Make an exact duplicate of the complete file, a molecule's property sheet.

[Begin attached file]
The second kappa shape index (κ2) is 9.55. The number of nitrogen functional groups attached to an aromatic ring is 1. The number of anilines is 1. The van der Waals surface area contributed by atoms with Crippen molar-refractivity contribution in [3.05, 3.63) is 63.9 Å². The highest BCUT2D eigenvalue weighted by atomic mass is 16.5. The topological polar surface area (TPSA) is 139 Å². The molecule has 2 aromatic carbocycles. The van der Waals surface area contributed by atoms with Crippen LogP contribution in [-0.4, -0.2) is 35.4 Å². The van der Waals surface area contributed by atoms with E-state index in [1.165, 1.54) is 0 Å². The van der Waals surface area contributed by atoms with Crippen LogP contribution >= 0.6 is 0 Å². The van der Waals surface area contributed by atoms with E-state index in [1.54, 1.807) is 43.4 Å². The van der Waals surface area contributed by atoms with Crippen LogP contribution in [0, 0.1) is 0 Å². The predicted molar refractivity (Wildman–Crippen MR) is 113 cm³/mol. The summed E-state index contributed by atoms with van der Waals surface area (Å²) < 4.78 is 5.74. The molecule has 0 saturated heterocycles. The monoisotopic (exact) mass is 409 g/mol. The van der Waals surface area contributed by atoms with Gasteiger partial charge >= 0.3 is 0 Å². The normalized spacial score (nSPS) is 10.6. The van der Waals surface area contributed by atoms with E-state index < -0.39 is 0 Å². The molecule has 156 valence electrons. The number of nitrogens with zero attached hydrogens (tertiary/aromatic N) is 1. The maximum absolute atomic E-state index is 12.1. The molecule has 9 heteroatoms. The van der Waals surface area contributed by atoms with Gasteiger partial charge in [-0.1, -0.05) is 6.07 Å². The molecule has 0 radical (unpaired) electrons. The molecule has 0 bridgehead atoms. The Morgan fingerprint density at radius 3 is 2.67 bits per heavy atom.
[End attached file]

The second kappa shape index (κ2) is 9.55. The number of nitrogen functional groups attached to an aromatic ring is 1. The number of anilines is 1. The van der Waals surface area contributed by atoms with Crippen molar-refractivity contribution in [3.05, 3.63) is 63.9 Å². The highest BCUT2D eigenvalue weighted by atomic mass is 16.5. The topological polar surface area (TPSA) is 139 Å². The molecule has 2 aromatic carbocycles. The van der Waals surface area contributed by atoms with Crippen LogP contribution in [-0.4, -0.2) is 35.4 Å². The van der Waals surface area contributed by atoms with E-state index in [1.165, 1.54) is 0 Å². The van der Waals surface area contributed by atoms with Crippen LogP contribution >= 0.6 is 0 Å². The van der Waals surface area contributed by atoms with E-state index in [1.54, 1.807) is 43.4 Å². The van der Waals surface area contributed by atoms with Crippen LogP contribution in [0, 0.1) is 0 Å². The predicted molar refractivity (Wildman–Crippen MR) is 113 cm³/mol. The summed E-state index contributed by atoms with van der Waals surface area (Å²) < 4.78 is 5.74. The molecule has 0 saturated heterocycles. The monoisotopic (exact) mass is 409 g/mol. The van der Waals surface area contributed by atoms with Gasteiger partial charge >= 0.3 is 0 Å². The normalized spacial score (nSPS) is 10.6. The van der Waals surface area contributed by atoms with E-state index < -0.39 is 0 Å². The molecule has 156 valence electrons. The number of nitrogens with zero attached hydrogens (tertiary/aromatic N) is 1. The maximum absolute atomic E-state index is 12.1. The molecule has 9 heteroatoms. The van der Waals surface area contributed by atoms with Gasteiger partial charge in [-0.1, -0.05) is 6.07 Å². The molecule has 0 radical (unpaired) electrons. The molecule has 0 bridgehead atoms. The Morgan fingerprint density at radius 3 is 2.67 bits per heavy atom.